The initial audio statement taken by Penticton RCMP from the grandmother was played on Thursday. In it, the woman said her grandson had come just the week prior from Vancouver to stay at their house, after having not been there for five years.

She said that evening Gregory seemed restless as she was drifting asleep on a chair upstairs. She heard an argument downstairs between the two men and said she could hear slapping sounds and her husband calling for her. She went downstairs and said Gregory made her sit down while he struck his grandfather approximately 30 to 40 times with a metal pipe in his legs, head and chest. She said the grandson also kicked Grant in the groin and in the neck. The dried blood on her face in RCMP photos was evidence of the slaps she received from her grandson. She said the impacts knocked the glasses off her face.

“Greg was beating up grandpa, he said for the things grandpa did to him as a kid,” said Lois in the audio recording. “(Greg) has a condition, when he is on his meds he is fine, otherwise everyone is against him.”

Lois said her grandson was claiming “all kinds of things that didn’t happen,” such as she had got him drunk when Greg was just in Grade 2 and that she had sexually abused him. She said Greg also said a number of times that her husband was “a dead man” during the alleged attack. Lois later added she knew her grandson had been in jail for three years because of a gun incident previously and he would claim that he “owns the jail system, works for the RCMP, he fights terrorists.”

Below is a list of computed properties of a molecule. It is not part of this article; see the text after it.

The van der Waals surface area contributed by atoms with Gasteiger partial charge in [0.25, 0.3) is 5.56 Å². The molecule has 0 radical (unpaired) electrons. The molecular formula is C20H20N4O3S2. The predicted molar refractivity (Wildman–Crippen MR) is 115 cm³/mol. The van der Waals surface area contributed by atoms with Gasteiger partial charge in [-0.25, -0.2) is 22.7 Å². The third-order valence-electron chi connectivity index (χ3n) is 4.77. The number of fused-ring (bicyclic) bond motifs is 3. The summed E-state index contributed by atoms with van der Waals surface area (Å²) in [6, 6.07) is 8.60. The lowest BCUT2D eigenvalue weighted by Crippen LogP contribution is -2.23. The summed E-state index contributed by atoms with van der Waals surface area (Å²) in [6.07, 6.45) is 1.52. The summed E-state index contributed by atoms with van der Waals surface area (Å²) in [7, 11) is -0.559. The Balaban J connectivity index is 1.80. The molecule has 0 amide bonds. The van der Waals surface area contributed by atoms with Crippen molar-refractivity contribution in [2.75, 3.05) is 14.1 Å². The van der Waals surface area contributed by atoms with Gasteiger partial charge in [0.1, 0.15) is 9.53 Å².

“He is so far off without his meds,” said Lois.

The grandmother said after the attack they were tied up with electrical cords around their wrists. Greg asked his grandfather for the car keys, and when he couldn’t reach them because his hands were tied, Lois said her grandson kicked him.

“I think he intended to beat him up to a crisp, blind him or leave him totally incapacitated,” said Lois.

The grandparents vehicle and shotguns were later discovered abandoned by RCMP in Lakeland. Greg was then arrested by RCMP in Vancouver a day after the alleged incident and has been in custody ever since.

Defence for the grandson, Paul McMurray, centred most of his questions to the family members about the younger years of the accused, who had spent short stints living with his grandparents in Ontario. McMurray questioned if the grandfather was known to give stern or physical punishment to his own children or to his grandson. Both Grant’s son and cousin testified they didn’t see or experience anything unusual, other than the odd spanking for not listening.

On cross-examination of the grandfather, McMurray asked if he had got into an argument with Greg the day before regarding money. The grandfather said he has no recollection of his grandson even being at the house the day of the incident or even the days leading up to it.

Ailles is facing a host of charges, including aggravated assault, assault with a weapon, two counts of unlawful confinement, assault causing bodily harm, robbery, theft over $5,000 and possession of a firearm contrary to order.